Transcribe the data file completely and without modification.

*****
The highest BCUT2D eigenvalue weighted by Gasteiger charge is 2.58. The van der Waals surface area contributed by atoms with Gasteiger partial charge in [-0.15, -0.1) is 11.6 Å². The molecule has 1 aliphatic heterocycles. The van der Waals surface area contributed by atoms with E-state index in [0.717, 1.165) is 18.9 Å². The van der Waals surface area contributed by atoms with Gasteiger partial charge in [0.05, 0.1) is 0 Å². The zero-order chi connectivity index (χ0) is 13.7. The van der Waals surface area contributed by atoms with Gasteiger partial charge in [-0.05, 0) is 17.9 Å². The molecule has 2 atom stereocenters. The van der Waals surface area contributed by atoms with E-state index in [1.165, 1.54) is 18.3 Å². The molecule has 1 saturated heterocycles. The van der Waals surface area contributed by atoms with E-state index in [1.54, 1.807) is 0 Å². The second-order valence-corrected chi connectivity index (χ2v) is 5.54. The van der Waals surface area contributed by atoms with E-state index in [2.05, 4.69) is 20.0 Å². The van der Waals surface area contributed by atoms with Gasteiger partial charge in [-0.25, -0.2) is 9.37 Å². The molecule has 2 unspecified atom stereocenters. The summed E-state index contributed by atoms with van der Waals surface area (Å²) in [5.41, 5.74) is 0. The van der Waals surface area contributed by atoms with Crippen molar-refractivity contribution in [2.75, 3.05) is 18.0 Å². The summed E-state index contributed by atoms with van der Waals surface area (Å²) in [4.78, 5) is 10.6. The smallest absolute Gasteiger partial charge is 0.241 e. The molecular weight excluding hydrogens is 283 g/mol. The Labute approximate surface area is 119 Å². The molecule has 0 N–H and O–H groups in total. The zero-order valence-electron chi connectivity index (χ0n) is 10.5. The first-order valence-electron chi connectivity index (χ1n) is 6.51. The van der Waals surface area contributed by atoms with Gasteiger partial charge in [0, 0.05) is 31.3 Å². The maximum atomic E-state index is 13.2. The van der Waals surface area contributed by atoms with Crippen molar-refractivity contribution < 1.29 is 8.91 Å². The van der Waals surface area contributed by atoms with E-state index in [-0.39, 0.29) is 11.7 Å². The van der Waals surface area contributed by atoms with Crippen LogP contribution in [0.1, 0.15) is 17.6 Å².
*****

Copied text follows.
The highest BCUT2D eigenvalue weighted by Gasteiger charge is 2.58. The van der Waals surface area contributed by atoms with Gasteiger partial charge in [-0.15, -0.1) is 11.6 Å². The molecule has 1 aliphatic heterocycles. The van der Waals surface area contributed by atoms with E-state index in [0.717, 1.165) is 18.9 Å². The van der Waals surface area contributed by atoms with Gasteiger partial charge in [0.05, 0.1) is 0 Å². The zero-order chi connectivity index (χ0) is 13.7. The van der Waals surface area contributed by atoms with Gasteiger partial charge in [-0.05, 0) is 17.9 Å². The molecule has 2 atom stereocenters. The van der Waals surface area contributed by atoms with E-state index in [1.165, 1.54) is 18.3 Å². The molecule has 1 saturated heterocycles. The van der Waals surface area contributed by atoms with E-state index in [1.54, 1.807) is 0 Å². The second-order valence-corrected chi connectivity index (χ2v) is 5.54. The van der Waals surface area contributed by atoms with E-state index in [2.05, 4.69) is 20.0 Å². The van der Waals surface area contributed by atoms with Gasteiger partial charge in [-0.25, -0.2) is 9.37 Å². The molecule has 2 unspecified atom stereocenters. The summed E-state index contributed by atoms with van der Waals surface area (Å²) in [5.41, 5.74) is 0. The van der Waals surface area contributed by atoms with Crippen molar-refractivity contribution in [2.75, 3.05) is 18.0 Å². The summed E-state index contributed by atoms with van der Waals surface area (Å²) in [4.78, 5) is 10.6. The smallest absolute Gasteiger partial charge is 0.241 e. The molecular weight excluding hydrogens is 283 g/mol. The Labute approximate surface area is 119 Å². The molecule has 0 N–H and O–H groups in total. The zero-order valence-electron chi connectivity index (χ0n) is 10.5. The first-order valence-electron chi connectivity index (χ1n) is 6.51. The van der Waals surface area contributed by atoms with Gasteiger partial charge in [0, 0.05) is 31.3 Å². The maximum atomic E-state index is 13.2. The van der Waals surface area contributed by atoms with Crippen molar-refractivity contribution < 1.29 is 8.91 Å². The van der Waals surface area contributed by atoms with E-state index in [-0.39, 0.29) is 11.7 Å². The van der Waals surface area contributed by atoms with Crippen LogP contribution in [0.1, 0.15) is 17.6 Å².